In a single surface embodiment of this invention, a pressure relief valve seats in an aperture centered in and completely through the sealer lid surface. The valve operates independently of sealer lid movement eliminating frictional wear on both the sealer lid and the sealer gasket. The valve acts as both a relief valve and a vacuum sealer. A means for opening the valve to release a vacuum sealed lid is provided making the lid easy to remove without the necessity of prying. Spring tension applied to the lower shaft of the valve by a especially designed star spring holds the valve shut so the lid can be used as a cap for an opened jar as needed.
Both embodiments of this invention, the sectional lid and the single-thickness lid, are designed to be used either as sealer lids only held in place by separate screw bands or other holders or as complete caps with screw bands or other holders permanently affixed.
|Cited Patent||Filing date||Publication date||Applicant||Title|
|US1576763 *||Feb 4, 1924||Mar 16, 1926||Harry Ingram||Closure for tumblers, jars, and other receptacles|
|US1808702 *||Jun 27, 1927||Jun 2, 1931||Hazel Atlas Glass Co||Metallic cap for glass containers|
|US1857015 *||Dec 2, 1930||May 3, 1932||Clair M Gere||Vented container and relief valve therefor|
|US1915523 *||Oct 13, 1931||Jun 27, 1933||Ralph S Ferguson||Valve mechanism for heat flasks|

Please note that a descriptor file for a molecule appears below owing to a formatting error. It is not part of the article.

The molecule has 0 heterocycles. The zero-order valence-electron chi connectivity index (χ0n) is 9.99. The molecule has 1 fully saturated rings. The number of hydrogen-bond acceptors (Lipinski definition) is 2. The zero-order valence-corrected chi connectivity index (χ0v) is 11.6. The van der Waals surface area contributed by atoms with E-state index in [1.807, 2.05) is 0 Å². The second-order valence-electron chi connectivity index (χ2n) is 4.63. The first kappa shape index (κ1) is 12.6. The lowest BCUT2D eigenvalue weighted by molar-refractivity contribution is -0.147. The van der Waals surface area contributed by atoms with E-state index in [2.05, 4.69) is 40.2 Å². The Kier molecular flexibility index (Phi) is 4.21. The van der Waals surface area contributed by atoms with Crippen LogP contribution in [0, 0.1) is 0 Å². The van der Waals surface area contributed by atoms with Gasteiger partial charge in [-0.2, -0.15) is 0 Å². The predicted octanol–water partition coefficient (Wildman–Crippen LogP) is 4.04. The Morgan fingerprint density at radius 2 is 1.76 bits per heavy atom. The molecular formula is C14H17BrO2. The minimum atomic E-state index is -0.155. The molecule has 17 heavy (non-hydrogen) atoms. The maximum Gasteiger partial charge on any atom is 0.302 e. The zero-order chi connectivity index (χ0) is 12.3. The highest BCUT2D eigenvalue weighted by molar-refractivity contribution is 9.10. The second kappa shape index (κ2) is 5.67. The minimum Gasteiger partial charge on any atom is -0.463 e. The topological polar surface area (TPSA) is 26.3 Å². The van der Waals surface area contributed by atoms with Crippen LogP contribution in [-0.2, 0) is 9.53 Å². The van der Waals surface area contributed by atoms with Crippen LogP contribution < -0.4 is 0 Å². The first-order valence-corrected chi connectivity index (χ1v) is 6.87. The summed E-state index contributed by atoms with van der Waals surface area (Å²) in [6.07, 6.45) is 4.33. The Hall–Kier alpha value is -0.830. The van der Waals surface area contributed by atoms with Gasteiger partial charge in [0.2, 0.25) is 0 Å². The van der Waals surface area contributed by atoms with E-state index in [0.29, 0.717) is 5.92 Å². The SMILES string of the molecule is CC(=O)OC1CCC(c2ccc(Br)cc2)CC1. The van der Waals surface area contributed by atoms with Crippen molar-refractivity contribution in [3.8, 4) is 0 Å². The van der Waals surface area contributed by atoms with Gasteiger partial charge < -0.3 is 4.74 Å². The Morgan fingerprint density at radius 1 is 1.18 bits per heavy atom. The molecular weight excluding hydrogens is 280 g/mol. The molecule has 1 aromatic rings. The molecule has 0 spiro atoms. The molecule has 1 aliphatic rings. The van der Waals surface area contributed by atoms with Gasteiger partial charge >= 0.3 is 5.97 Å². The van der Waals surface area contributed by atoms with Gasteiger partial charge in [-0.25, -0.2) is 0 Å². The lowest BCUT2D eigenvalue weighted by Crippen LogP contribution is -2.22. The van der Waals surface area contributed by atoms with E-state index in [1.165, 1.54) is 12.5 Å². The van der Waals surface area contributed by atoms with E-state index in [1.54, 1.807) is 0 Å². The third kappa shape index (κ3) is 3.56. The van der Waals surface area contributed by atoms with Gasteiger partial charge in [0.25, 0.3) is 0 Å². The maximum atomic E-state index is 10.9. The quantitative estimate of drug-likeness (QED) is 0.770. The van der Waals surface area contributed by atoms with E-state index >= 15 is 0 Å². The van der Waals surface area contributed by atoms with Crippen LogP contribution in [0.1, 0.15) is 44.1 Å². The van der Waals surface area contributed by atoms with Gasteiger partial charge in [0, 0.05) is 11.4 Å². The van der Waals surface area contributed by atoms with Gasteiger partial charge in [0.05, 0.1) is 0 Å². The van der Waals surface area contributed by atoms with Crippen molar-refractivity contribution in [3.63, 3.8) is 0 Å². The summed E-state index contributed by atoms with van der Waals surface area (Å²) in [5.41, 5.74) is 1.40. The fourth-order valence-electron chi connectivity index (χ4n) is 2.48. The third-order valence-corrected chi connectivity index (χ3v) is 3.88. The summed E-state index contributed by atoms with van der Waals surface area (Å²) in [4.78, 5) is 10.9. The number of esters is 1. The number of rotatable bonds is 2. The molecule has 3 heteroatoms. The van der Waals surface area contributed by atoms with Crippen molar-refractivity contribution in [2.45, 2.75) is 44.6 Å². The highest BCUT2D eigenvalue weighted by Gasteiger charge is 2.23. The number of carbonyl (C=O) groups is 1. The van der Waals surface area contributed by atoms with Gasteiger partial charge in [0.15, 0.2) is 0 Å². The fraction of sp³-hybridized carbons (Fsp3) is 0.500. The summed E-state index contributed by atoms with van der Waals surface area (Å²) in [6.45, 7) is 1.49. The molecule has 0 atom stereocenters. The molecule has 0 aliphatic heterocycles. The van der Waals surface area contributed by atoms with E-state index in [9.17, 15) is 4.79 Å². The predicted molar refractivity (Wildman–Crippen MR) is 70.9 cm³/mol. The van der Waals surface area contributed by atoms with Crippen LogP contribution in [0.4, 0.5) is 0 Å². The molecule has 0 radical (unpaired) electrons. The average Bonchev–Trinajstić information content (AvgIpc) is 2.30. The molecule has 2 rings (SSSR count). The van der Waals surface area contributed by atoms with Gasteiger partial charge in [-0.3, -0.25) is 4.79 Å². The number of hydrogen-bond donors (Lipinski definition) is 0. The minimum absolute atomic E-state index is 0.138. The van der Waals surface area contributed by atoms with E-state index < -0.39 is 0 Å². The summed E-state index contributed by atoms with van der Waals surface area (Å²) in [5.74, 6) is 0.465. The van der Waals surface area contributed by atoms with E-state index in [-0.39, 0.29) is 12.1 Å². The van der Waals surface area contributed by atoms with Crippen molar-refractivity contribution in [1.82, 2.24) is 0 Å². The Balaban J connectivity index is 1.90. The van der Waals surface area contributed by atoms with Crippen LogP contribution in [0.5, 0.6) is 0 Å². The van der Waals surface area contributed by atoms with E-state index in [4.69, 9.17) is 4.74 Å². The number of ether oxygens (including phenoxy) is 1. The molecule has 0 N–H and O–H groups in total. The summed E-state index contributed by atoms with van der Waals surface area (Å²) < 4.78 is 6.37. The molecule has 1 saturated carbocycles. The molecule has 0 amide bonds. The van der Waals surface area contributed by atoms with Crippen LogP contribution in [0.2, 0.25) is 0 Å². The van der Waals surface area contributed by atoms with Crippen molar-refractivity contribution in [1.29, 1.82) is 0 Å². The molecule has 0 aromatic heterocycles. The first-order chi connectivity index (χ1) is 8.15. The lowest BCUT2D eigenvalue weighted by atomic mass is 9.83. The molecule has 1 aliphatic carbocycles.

|US2449014 *||Jun 13, 1946||Sep 7, 1948||Ball Brothers Co||Container closure|
|Citing Patent||Filing date||Publication date||Applicant||Title|
|US5954214 *||May 28, 1997||Sep 21, 1999||Optimal Food Processing Research Inc.||Cap for vacuum container having double frangible seal and container having such a cap|
|US6976669||Sep 5, 2001||Dec 20, 2005||Vacu Vin Innovations Ltd.||Self-sealing valve|
|US8881929||May 11, 2011||Nov 11, 2014||Phoenix Closures, Inc.||Two-piece closure for use in hot-fill containers|
|US8887936||May 11, 2011||Nov 18, 2014||Phoenix Closures, Inc.||Closure for use in hot-fill containers|
|US8887937 *||Jun 19, 2012||Nov 18, 2014||Phoenix Closures, Inc.||Hot-fill cross cap with vents|
|US8919610||Mar 15, 2013||Dec 30, 2014||Vinum Corporation||Vacuum bottle stopper for wine and method|
|US20050173668 *||Sep 5, 2001||Aug 11, 2005||Van Zijll Langhout Jaco M.||Self-sealing valve|
|DE19726277A1 *||Jun 20, 1997||Jan 7, 1999||Dieter Sieger||Plastic lid for airtight sealing of porcelain or glass bowl|
|WO2002030782A1 *||Sep 5, 2001||Apr 18, 2002||Vacu Vin Innovations Ltd.||Self-sealing valve|
|U.S. Classification||215/260, 215/262, 215/270|
|Cooperative Classification||B65D51/1683, B65D51/1644|
|European Classification||B65D51/16D2, B65D51/16E2|